Brando Benifei

Commentary on findings from Millennial Dialogue research (full report here : http://millennialdialogue.com/wp-content/uploads/2015/02/FEPS-report_PRINT_FINAL_web-MILLENNIAL.pdf )

Let’s start from the conclusions: If we will be able to break the wall of distrust towards politics, young people will likely consent with our political goals. In a deeply concerning scenario, this is the light at the end of the tunnel we were looking for.

In several countries, progressive forces face major challenges: the parties’ members average age is high and increasing, while they often fail to attract so called “Millennials”. Youth engagement is therefore a key political issue, and political elites have the duty to improve traditional parties’ capacity to attract and involve young people, adapting to changes.

The Millennial Dialogue project, created by FEPS in cooperation with the Centre for American Progress and Audiencenet, recently presented a Report on the comparative survey conducted on 3000 Millennials in Italy, Poland and Germany.

Similar initiatives are very much welcomed, as they constitute a precious tool to have an insight into those trends which are likely to become relevant in the future, and they help us to find new ways to include people by understanding their priorities.

According to the common sense, in Italy there’s a huge distrust of politics and politicians among the youngsters and a lack of will to engage in politics. Does the survey confirm this intuitive view? Partly, but it also reveals a far more complex picture.

These are the figures: 81% of respondents are not politically engaged, and 60% of them “feel their generation is less interested in politics than their parents’ or grandparents’ generation”. Moreover, politics is neither in the top career aspirations nor in the first places among youngsters’ interests. 81% of the Millennials feels the view of younger people is largely ignored by most politicians, while only 16% feels confident that they and their peers could make themselves heard.

In this discouraging context, we likely would be tempted to throw in the towel. However, the survey deepens the analysis and shows a more complex reality.

“Decisions made by politicians in Italy” are considered to be the 5th (out of 15) most important factor affecting the future quality of life, after the global and Italian economic situation, the new developments in technology and connected devices and the state of environment; in addition, 70% of Millennials would like to vote in the next elections. So, young people seem aware about the concrete impact of political decisions on their lives and on the future of their communities.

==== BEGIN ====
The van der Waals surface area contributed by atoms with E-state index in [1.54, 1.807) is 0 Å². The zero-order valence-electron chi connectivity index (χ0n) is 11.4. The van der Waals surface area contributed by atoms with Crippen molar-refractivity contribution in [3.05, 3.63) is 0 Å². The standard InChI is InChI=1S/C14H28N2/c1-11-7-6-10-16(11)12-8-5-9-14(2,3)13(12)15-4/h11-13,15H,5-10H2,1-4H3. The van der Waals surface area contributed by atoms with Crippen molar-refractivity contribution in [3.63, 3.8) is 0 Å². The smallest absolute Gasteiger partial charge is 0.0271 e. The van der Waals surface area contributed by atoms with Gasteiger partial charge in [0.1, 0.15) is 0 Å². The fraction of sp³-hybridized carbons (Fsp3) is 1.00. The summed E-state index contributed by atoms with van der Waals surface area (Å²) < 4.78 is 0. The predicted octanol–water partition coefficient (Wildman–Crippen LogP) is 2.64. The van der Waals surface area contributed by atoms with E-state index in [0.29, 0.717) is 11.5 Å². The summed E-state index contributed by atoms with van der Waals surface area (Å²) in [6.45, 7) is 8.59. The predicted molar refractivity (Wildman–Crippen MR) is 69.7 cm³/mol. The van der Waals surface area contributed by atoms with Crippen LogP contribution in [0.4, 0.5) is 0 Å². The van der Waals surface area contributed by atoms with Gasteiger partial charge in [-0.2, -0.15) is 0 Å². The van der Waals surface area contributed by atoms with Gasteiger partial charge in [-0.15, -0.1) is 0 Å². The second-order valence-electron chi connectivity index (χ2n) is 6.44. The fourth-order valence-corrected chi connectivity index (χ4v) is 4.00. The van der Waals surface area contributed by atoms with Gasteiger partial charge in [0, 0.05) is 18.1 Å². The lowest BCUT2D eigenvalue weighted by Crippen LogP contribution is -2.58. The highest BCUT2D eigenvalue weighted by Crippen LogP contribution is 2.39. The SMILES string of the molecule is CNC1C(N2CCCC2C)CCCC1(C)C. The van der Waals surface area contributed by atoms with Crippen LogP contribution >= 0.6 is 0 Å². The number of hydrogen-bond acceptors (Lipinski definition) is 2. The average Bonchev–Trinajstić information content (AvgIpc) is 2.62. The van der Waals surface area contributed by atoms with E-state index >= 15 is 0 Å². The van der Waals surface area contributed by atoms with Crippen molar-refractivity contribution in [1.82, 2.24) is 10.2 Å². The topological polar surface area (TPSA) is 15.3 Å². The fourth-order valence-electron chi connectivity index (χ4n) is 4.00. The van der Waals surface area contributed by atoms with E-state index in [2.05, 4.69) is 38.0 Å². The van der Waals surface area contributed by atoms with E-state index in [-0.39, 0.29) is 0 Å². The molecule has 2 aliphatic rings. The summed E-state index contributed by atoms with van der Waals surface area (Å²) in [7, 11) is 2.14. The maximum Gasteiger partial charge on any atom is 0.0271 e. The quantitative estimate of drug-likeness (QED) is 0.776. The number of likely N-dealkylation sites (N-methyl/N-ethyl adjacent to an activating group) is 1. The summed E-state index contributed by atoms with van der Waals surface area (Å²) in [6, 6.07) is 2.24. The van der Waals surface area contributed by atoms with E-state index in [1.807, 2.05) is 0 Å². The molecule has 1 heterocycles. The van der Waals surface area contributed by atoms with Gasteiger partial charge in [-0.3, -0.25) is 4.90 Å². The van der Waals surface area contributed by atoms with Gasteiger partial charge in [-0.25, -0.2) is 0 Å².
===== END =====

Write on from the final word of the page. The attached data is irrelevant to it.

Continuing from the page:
In this sense, distrust of youngsters is more related to politicians and “present” politics than to politics in general.

It is no coincidence that among asked youngsters honesty is perceived as the most appreciated and researched quality for a politician, along with “a stance against corruption”, intelligence, trustworthiness and ability to listen to others (and we have to admit that Partito Democratico has to fight for ameliorating his “perceived” results in the field, in comparison to Movimento 5 Stelle): among major reasons for not wanting to vote, lack of trust in politician appears to be the key factor for the final choice.

However, by listing the elements contributing to voting decision, young people implicitly suggest how they want to be encouraged to participate to political life. They want to see, also through traditional and new media, politicians who directly engage with them. They want to meet candidates, know their opinion in detail, be direct interlocutors for retailed information. In some ways, Millennials need nowadays to be approached in a more personal and direct way: party’s manifesto is insufficient.

The process of adapting traditional parties to those new trends will not be easy. We want engaged Millennials, not politics to become merely customized marketing; the balance will always be frail.

Yet still, and here I come to my conclusion, this challenge deserves to be accepted and welcomed.

Looking at the top priorities for public spending indicated by the youngsters who answered the survey, these are quite consistent with the program of a left-wing party: healthcare, job creation, education, fight against poverty, innovation and skills. Furthermore, the Millennials answered the key question of “What should politician work towards?” listing: ensuring equality opportunities for all (93%), ensuring the best possible future for young people (91%), improving and maintaining good educational facilities (90%), improving and maintaining good medical care (89%), investing in technology (87%).

If we will be able to break the wall of distrust towards politics, young people will likely consent with our political goals.

We cannot allow ourselves to waste such an opportunity.
We must make our political proposal clearly understandable, we must not fear direct contact with the Millennials and we must convince them their voice is loud enough to be heard.

 

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